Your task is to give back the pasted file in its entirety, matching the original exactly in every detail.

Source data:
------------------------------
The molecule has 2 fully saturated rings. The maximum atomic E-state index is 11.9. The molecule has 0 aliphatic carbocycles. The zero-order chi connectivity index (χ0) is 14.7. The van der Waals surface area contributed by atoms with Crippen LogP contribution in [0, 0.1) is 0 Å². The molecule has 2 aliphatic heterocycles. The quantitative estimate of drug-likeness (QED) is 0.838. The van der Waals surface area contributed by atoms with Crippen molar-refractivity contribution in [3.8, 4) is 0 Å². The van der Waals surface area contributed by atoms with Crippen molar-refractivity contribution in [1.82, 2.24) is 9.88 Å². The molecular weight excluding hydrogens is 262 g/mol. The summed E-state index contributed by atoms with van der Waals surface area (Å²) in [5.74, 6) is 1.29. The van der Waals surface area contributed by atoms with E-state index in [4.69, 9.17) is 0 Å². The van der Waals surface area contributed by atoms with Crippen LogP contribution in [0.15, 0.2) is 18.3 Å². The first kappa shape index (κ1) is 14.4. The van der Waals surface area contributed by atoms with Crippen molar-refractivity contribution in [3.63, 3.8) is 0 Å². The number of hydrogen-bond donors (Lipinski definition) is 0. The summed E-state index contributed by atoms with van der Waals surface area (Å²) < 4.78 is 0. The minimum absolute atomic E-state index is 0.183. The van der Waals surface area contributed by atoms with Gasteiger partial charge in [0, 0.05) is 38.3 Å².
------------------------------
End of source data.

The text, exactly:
The molecule has 2 fully saturated rings. The maximum atomic E-state index is 11.9. The molecule has 0 aliphatic carbocycles. The zero-order chi connectivity index (χ0) is 14.7. The van der Waals surface area contributed by atoms with Crippen LogP contribution in [0, 0.1) is 0 Å². The molecule has 2 aliphatic heterocycles. The quantitative estimate of drug-likeness (QED) is 0.838. The van der Waals surface area contributed by atoms with Crippen molar-refractivity contribution in [3.8, 4) is 0 Å². The van der Waals surface area contributed by atoms with Crippen molar-refractivity contribution in [1.82, 2.24) is 9.88 Å². The molecular weight excluding hydrogens is 262 g/mol. The summed E-state index contributed by atoms with van der Waals surface area (Å²) in [5.74, 6) is 1.29. The van der Waals surface area contributed by atoms with E-state index in [4.69, 9.17) is 0 Å². The van der Waals surface area contributed by atoms with Crippen LogP contribution in [0.15, 0.2) is 18.3 Å². The first kappa shape index (κ1) is 14.4. The van der Waals surface area contributed by atoms with Crippen molar-refractivity contribution in [3.63, 3.8) is 0 Å². The number of hydrogen-bond donors (Lipinski definition) is 0. The summed E-state index contributed by atoms with van der Waals surface area (Å²) < 4.78 is 0. The minimum absolute atomic E-state index is 0.183. The van der Waals surface area contributed by atoms with Gasteiger partial charge in [0, 0.05) is 38.3 Å².